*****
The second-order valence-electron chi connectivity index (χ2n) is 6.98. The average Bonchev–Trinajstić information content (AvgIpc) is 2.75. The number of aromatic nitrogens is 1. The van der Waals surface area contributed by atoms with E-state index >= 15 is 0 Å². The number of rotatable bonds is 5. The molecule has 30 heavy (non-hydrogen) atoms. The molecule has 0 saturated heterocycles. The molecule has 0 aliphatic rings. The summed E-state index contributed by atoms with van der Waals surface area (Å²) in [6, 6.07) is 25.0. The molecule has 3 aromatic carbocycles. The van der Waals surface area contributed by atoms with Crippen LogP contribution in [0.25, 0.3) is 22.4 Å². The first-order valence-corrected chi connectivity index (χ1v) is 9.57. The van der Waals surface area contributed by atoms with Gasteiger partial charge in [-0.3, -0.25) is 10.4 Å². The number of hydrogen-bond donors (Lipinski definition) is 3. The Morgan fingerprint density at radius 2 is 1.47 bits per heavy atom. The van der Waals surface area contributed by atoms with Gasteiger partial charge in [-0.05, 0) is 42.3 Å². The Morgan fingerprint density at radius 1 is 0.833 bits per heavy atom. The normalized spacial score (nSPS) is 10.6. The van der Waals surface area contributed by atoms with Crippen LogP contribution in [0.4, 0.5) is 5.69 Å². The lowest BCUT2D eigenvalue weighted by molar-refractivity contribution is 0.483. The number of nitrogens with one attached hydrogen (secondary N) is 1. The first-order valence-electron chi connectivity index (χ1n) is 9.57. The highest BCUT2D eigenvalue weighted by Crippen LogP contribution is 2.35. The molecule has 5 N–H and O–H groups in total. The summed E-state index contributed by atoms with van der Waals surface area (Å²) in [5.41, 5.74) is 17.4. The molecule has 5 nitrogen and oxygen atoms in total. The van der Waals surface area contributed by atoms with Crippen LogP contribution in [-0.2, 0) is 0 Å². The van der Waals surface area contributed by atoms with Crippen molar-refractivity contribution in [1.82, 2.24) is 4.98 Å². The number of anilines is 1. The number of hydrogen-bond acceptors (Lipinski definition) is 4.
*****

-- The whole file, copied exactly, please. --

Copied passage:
The second-order valence-electron chi connectivity index (χ2n) is 6.98. The average Bonchev–Trinajstić information content (AvgIpc) is 2.75. The number of aromatic nitrogens is 1. The van der Waals surface area contributed by atoms with E-state index >= 15 is 0 Å². The number of rotatable bonds is 5. The molecule has 30 heavy (non-hydrogen) atoms. The molecule has 0 saturated heterocycles. The molecule has 0 aliphatic rings. The summed E-state index contributed by atoms with van der Waals surface area (Å²) in [6, 6.07) is 25.0. The molecule has 3 aromatic carbocycles. The van der Waals surface area contributed by atoms with Crippen LogP contribution in [0.25, 0.3) is 22.4 Å². The first-order valence-corrected chi connectivity index (χ1v) is 9.57. The van der Waals surface area contributed by atoms with Gasteiger partial charge in [-0.3, -0.25) is 10.4 Å². The number of hydrogen-bond donors (Lipinski definition) is 3. The Morgan fingerprint density at radius 2 is 1.47 bits per heavy atom. The van der Waals surface area contributed by atoms with Gasteiger partial charge in [-0.05, 0) is 42.3 Å². The Morgan fingerprint density at radius 1 is 0.833 bits per heavy atom. The normalized spacial score (nSPS) is 10.6. The van der Waals surface area contributed by atoms with Crippen LogP contribution in [0.4, 0.5) is 5.69 Å². The lowest BCUT2D eigenvalue weighted by molar-refractivity contribution is 0.483. The number of nitrogens with one attached hydrogen (secondary N) is 1. The first-order valence-electron chi connectivity index (χ1n) is 9.57. The highest BCUT2D eigenvalue weighted by Crippen LogP contribution is 2.35. The molecule has 5 N–H and O–H groups in total. The summed E-state index contributed by atoms with van der Waals surface area (Å²) in [5.41, 5.74) is 17.4. The molecule has 5 nitrogen and oxygen atoms in total. The van der Waals surface area contributed by atoms with Crippen LogP contribution in [-0.2, 0) is 0 Å². The van der Waals surface area contributed by atoms with Crippen molar-refractivity contribution in [1.82, 2.24) is 4.98 Å². The number of anilines is 1. The number of hydrogen-bond acceptors (Lipinski definition) is 4.